From Everyday Items to Decorative Art: Edo Uchiwa Attracting Attention Worldwide
From large uchiwa (traditional Japanese fans) illustrated with colorful ukiyo-e paintings of seasonal scenes in the Edo Period (former name for Tokyo) and the lives of the yujo (prostitutes), to uchiwa with more spring/summer-oriented designs, such as yukata patterns passed down from the Edo Period, and tenugui (traditional hand towel) patterns. The “Edo Uchiwa,” made by the long-standing fan store Ibasen, established in 1590, has gained popularity not just as a fan, but also as a decorative art piece.
“It was in the mid-Edo Period, around the 1700s, that our ancestors started making uchiwa,” says Nobuo Yoshida, the 14th head of Ibasen.
The father of the first-generation head of Ibasen, Ibaya Kanzaemon, was a flood control and civil engineering craftsman in Iba-mura in the Enshu region (near present-day Higashi-Iba, Naka-ku, Hamamatsu City, Shizuoka Prefecture), under Tokugawa Ieyasu. When Toyotomi Hideyoshi, the leader of Japan at the time, gave Ieyasu the eight provinces in the Kanto region, tens of thousands of people moved with Ieyasu to Edo, in order to develop the area. Ibaya Kanzaemon’s father was amongst them. Ieyasu soon established a shogunate in Edo (1603), and development in the area began to slow down. Ibaya Kanzaemon’s father remained in Edo and started a shop selling bamboo and washi (traditional Japanese paper) materials, eventually becoming an official merchant to the shogunate.
“After that, in the 1700s, they started using the bamboo and washi to make uchiwa. These later became known as ‘Edo fans.’”
A single bamboo is split to make both the frame and the handle for the uchiwa. This is one of the defining characteristics of Edo fans.
“Edo fans aren’t just for cooling off—they’re also used, for instance, in cooking. They’re a tool in our everyday lives, and have to be produced and sold in mass quantities, which is why they’re made from a single bamboo, to lower costs.”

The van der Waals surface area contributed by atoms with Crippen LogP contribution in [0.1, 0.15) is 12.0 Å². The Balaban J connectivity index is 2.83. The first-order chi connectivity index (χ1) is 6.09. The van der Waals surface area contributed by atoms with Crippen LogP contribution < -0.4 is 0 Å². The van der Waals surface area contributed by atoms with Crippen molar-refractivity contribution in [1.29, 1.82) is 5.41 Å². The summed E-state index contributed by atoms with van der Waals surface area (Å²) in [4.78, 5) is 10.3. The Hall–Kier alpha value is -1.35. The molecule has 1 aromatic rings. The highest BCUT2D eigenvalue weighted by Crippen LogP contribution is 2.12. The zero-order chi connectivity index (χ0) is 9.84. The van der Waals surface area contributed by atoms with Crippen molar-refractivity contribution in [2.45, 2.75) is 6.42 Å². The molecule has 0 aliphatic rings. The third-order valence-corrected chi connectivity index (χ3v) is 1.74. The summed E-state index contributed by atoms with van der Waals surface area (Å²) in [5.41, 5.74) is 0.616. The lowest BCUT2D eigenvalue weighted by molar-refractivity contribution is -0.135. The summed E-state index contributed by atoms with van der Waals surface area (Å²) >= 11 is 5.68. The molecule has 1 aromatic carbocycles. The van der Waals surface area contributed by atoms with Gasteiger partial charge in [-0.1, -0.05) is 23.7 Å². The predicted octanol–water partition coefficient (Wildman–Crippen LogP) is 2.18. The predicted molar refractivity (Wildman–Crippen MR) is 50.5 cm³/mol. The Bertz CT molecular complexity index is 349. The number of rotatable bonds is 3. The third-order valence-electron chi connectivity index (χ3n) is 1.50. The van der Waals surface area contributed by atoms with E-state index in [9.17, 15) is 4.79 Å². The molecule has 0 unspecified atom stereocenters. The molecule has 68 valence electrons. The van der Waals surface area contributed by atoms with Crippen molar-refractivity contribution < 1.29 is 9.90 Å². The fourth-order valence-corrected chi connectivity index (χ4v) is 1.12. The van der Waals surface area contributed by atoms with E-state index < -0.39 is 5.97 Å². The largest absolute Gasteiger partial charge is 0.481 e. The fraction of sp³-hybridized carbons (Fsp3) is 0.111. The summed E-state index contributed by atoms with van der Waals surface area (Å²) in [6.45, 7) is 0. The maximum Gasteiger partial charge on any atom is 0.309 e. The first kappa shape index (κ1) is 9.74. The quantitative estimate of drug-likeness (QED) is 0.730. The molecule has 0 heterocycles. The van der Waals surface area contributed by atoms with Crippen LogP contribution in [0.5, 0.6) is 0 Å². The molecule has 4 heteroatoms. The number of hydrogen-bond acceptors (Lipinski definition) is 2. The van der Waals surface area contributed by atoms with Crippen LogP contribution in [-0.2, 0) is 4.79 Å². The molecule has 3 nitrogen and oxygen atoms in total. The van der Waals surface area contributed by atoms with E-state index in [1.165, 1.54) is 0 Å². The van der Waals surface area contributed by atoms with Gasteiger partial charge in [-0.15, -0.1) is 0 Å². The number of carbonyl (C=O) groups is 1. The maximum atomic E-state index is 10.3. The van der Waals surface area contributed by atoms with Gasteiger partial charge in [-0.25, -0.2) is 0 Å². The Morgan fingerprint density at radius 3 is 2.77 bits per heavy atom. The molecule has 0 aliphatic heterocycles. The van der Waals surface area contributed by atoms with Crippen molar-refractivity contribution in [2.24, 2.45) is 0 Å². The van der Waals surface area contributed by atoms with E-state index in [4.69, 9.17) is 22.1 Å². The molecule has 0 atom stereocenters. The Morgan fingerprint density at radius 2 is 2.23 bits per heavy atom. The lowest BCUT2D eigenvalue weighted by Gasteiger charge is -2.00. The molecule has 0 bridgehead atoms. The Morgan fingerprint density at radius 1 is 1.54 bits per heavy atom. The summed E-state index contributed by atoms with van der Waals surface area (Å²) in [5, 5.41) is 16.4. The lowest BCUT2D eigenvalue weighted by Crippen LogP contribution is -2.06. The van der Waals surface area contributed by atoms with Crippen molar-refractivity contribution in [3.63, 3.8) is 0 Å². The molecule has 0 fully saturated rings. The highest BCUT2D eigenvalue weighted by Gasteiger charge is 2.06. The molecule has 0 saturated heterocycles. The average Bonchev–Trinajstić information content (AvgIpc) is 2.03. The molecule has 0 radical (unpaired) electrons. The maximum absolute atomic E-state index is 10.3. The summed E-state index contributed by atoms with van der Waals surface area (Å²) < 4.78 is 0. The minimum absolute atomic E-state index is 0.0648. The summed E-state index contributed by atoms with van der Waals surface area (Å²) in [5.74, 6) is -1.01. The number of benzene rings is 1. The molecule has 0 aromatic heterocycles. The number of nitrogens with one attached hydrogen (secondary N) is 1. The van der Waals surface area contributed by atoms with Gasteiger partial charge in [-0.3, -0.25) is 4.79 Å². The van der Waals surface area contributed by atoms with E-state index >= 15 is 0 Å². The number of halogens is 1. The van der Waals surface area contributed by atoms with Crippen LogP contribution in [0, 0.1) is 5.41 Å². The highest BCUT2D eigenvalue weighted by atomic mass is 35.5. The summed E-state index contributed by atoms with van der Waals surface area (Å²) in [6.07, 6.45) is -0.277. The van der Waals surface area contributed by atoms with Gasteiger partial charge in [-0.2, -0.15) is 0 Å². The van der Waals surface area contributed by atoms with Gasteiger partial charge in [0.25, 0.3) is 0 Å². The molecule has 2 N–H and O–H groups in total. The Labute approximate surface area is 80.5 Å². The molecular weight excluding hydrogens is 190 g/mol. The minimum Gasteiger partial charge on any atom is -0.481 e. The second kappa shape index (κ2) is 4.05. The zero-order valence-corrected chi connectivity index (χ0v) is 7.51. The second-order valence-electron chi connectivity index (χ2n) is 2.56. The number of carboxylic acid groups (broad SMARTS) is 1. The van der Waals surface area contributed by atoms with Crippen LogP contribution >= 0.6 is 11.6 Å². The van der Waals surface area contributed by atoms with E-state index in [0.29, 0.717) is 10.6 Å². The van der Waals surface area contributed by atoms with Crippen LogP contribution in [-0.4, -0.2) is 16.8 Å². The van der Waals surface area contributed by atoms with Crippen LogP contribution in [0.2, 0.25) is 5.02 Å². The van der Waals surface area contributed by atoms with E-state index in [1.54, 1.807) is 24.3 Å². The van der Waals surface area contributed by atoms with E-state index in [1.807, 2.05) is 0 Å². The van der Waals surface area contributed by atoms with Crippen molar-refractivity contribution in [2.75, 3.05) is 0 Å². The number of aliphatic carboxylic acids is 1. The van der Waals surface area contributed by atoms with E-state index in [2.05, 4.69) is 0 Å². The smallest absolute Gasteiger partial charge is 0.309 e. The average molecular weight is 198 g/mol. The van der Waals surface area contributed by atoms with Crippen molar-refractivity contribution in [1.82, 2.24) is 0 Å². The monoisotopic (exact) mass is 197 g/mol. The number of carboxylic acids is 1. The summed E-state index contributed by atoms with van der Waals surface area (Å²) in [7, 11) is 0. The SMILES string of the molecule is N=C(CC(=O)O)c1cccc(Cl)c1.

In the late Edo Period, advancements in woodblock printing technologies made the mass production of fan patterns possible, allowing fan makers to design uchiwa with ukiyo-e paintings, portraits of popular kabuki (classical form of Japanese theater) actors, and more. Ibasen too began to incorporate the paintings of famous ukiyo-e artists, such as Utagawa Kuniyoshi, Utagawa Toyokuni, and Utagawa Hiroshige, in its fans. Ibasen also began to serve the Edo shogunate in its capacity as both a fan merchant and a publisher for these ukiyo-e artists.
Ibasen’s uchiwa are all still made by hand, using the same techniques as in the Edo Period, and with Japanese bamboo, washi, and fibers. Of these, three bear the name, “Edo Uchiwa”: the “Edo Uchiwa Imayo Twelve Months,” “Edo Uchiwa Ukiyo-e,” and “Edo Uchiwa Great Full Moon/Mid Full Moon/Small Full Moon.” The “Imayo Twelve Months” and “Ukiyo-e” series have been particularly popular amongst foreign tourists who have visited the store, including Jacques René Chirac, the 22nd president of France.
“Former President Chirac fell in love with the ‘Imayo Twelve Months’ series and bought a set to take back home. This series was painted by Utagawa Toyokuni I in 1822 (Bunsei 5), and was turned into a color uchiwa painting by Ibasen in its capacity as publisher. Each of the 12 fans has a different picture on the front and back. By rotating the handle, the pictures on the front and back tell an interconnected story. (For example, in a painting depicting a man and a woman after a tryst in a brothel, the front has the woman brushing her hair back, while the back has a kiseru [Japanese smoking pipe] and yunomi [Japanese tea cups], presumably those of the male client. In this way, the paintings convey not only beauty, but a sense of melancholy and subtle humor behind the paintings.) Chirac seemed to very much enjoy this kind of artistic expression.”
The “Great Full Moon/Mid Full Moon/Small Full Moon” series are one-of-a-kind pieces made with yukata cloth and yuzen washi (washi paper with gold-based, intensely colored patterns). The patterns from this series are taken mainly from the Edo Period kimonos and yukata, as well as patterns often used for tenugui, such as the seigaiha (wave motif) and ichimatsu (checkered motif) patterns.
Ibasen has put considerable effort into promoting Edo culture, even opening an ukiyo-e museum in 2012 (Heisei 24) that displays ukiyo-e painted Edo uchiwa, woodblocks, and more. Ibasen is also working to develop the business through digital technologies—for instance, establishing the Metaverse Ukiyo-e Art Museum in the metaverse in June 2023, and selling ukiyo-e paintings that utilize NFT technologies.
“Many people overseas are interested in ukiyo-e paintings and Edo culture. I believe that our role is to protect the aesthetic and traditions of Edo, and convey them to future generations. We want to put more effort into the digital realm so as to better promote these things in the future.”